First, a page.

• Paul concludes his letter with a series of different and not always related topics. He deals with slaves, and begins to lay the groundwork for abolition, gives Timothy two tests for correct theology and spells out the download spiral and eventual destruction of the false teacher especially related to their love of money, and then encourages Timothy three ways. And in proper biblical fashion, he concludes with a doxology. The final paragraph (skipped by Dr. Mounce, is a final word to the rich in the church and a final plea to Timothy to be careful.

  • Most of the content of Titus has been covered in the lectures over 1 Timothy. However, the letter does have something to add to the discussion of leadership, and its two salvific hymns raise the issue of the reationship between justification and sanctification.

  • Paul begins his letter to his best friend by encouraging him to continue in ministry. If ever there were a model for how you encourage someone, especially someone who looks up to you, this is the chapter. The best thing you can do is find how many ways Paul encourages Timothy, and then see how to apply those points in your own life and ministry.

  • Paul concludes his encouragement to Timothy, and points out examples of faithless friends, and of one faithful friend.

  • Paul continues to encourage the discouraged Timothy, reminding him of the glorious gospel that he proclaims. Even if Paul himself is bound, the gospel is not.

  • The false teachers come back into view with a strong emphasis on Timothy's need to remain faithful. But the encouragement is that God's foundation in Timothy's life, and others, is sealed with a promise, and yet Timothy must also pursue righteousness and flee evil. Paul uses his own life as an example of faithfulness, and concludes with a strong admonition to preach the gospel because it comes from the very mouth of God.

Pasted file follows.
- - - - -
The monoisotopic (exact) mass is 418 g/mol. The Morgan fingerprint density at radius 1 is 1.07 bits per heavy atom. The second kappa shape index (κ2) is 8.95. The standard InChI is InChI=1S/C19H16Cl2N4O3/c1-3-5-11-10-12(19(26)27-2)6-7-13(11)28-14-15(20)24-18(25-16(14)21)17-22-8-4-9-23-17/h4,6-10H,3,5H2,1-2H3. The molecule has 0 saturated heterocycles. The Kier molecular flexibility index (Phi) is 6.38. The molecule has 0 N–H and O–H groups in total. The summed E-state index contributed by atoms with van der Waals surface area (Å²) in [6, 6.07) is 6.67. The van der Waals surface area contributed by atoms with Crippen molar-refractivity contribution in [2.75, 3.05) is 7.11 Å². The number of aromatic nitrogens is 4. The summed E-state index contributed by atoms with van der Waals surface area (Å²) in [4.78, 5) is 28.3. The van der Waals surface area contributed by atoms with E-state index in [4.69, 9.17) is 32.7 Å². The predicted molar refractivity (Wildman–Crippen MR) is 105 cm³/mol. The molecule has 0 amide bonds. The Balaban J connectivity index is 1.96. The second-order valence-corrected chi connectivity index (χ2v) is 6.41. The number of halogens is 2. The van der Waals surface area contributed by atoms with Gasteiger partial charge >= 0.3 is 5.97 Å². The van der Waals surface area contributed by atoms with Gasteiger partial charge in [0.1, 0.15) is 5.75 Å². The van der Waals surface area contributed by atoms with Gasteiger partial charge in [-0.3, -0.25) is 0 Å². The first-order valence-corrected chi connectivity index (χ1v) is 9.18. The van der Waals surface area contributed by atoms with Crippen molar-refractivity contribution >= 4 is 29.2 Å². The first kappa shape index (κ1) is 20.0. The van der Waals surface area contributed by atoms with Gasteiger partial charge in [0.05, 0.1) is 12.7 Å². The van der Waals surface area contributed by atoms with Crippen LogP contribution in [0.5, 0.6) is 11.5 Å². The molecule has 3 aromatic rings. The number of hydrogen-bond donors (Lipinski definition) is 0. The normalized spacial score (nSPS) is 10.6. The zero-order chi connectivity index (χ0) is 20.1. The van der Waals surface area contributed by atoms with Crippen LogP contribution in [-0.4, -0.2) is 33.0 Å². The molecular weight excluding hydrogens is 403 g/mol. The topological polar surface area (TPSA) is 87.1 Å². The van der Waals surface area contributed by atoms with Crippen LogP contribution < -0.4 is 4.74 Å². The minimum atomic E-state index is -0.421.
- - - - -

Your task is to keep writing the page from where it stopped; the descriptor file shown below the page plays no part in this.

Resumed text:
• Paul concludes his discussion of the role of Scripture in Timothy's life, reminding Timothy of Paul's own life of faithfulness. Paul makes some personal remarks about a few people, and references his final trial. He knows he will die, but death is merely a loosening.

The Pastoral Epistles contain some of the most practical advice in the New Testament. Learn how to handle heresy, appoint qualified leaders, take care of those who may not be able to care for themselves, and especially how to encourage one another in ministry. Titus alone contains two of the most powerful salvific statements in all of Scripture. These 13 chapters are worth studying.

Pastoral Epistles

Dr. Bill Mounce


Other Passages on Elders

Lesson Transcript


Okay, well, we got about 45 minutes, so we're going to hit some of the highlights. But we've this again, we've done the bulk of what we need to do. You know what I should do? Flip over to Titus one 5 to 9. That's the parallel discussion for Elders. And maybe I'll just mention this in passing. Before we get in, before we move into Deacon's. Titus one sorry, Verse five. Paul says, This is why I left you in Crete, so that you may put what remained into order. And specifically, I mean, talking about appointing elders in every town. And so at the very beginning of the church in Crete, we have a an authority structure. Paul is just he was I think he's just raised in a synagogue. He understands that, uh, this is elders are a good thing. Leadership is a good thing. And so he instituted leadership in the church from day one. And he goes through the requirements of what an elder is, uh, six. Um, and I thought I had him. But three fourths of these are requirements that he's already listed in first Timothy three husband and one wife. But let, let me show just. Two things that are important in this list. The first one is the last statement in verse six. His children are. Pissed us and pissed us either means that they are believers or that they're faithful. The problem with the faithful interpretation is faithful in what? There's no object stated in the Greek. And so it's that was what kind of swayed me. I didn't really want to say that an elder had to have children who are believers because ultimately, while you can create a nurturing environment and train your children and lead them, ultimately is their decision.